Guam transitioned into American hands after the Spanish-American war in 1848. The island was under the jurisdiction of the Secretary of the Navy and held under what Dough Herman at Smithsonian.com relates to as martial law. In 1941, the island was bombed hours after Pearl Harbor and was held under Japanese rule for three years. This occupation resulted into over 13,000 locals imprisoned in camps and 1,123 dying under Japanese rule.

Fashion Today
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After the war, Guam fell back under American rule and became an island territory. What may be due to the American influence and/or its reputation as a tourist destination, Guam has formed into an economy that provides a variety of shopping opportunities and a culture that embraces American dress. For the tourist looking for the newest designs by international fashion designers, the island offers the Tumon Sands Plaza that houses Balenciaga, Chloe, and Givenchy, alongside malls and outlets with more moderately-priced options.

Events like Guam Fashion Weekend and the Guam Fashion Delegation showcase local fashion designers and talent. There is also a scene of local fashion designers who integrate Chamorro culture with Western trends and styles. For example, Tao Pacific Designs creates ready-to-wear clothing in block prints that identify and honor Chamorro culture and The Native Worldwide intermixes local fashion with art.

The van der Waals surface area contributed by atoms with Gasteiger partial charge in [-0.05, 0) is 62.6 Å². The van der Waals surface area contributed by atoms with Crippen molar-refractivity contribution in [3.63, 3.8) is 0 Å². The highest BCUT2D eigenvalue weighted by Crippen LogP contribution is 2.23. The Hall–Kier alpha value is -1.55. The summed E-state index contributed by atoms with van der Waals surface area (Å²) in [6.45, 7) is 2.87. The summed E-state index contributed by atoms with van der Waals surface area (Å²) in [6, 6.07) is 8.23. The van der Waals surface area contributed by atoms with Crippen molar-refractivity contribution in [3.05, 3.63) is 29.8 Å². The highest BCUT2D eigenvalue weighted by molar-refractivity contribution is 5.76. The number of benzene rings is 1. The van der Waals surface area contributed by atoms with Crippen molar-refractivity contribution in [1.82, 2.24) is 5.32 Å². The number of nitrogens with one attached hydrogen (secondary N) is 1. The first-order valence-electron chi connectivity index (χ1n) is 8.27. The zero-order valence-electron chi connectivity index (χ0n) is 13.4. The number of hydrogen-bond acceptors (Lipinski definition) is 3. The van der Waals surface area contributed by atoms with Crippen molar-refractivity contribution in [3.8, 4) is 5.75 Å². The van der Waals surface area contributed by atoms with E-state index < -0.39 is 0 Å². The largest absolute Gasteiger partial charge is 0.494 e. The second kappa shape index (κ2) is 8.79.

The history and status of fashion in Guam evolves from one influence into another, but there is still a sense of pride and acknowledgment in the island’s Chamorro culture. This is a rare feat for an indigenous group who has experienced a significant amount of colonization that demands change and dismissal of one’s original norms. Although Guam is a part of the United States, and maybe one day be an official state, it is also an island with a rich history that is communicated through its fashion scene.

For more on the island of Guam, visit Guam.gov or the website of the Guam Museum.

The Rise of the Rude Boy: Jamaican Style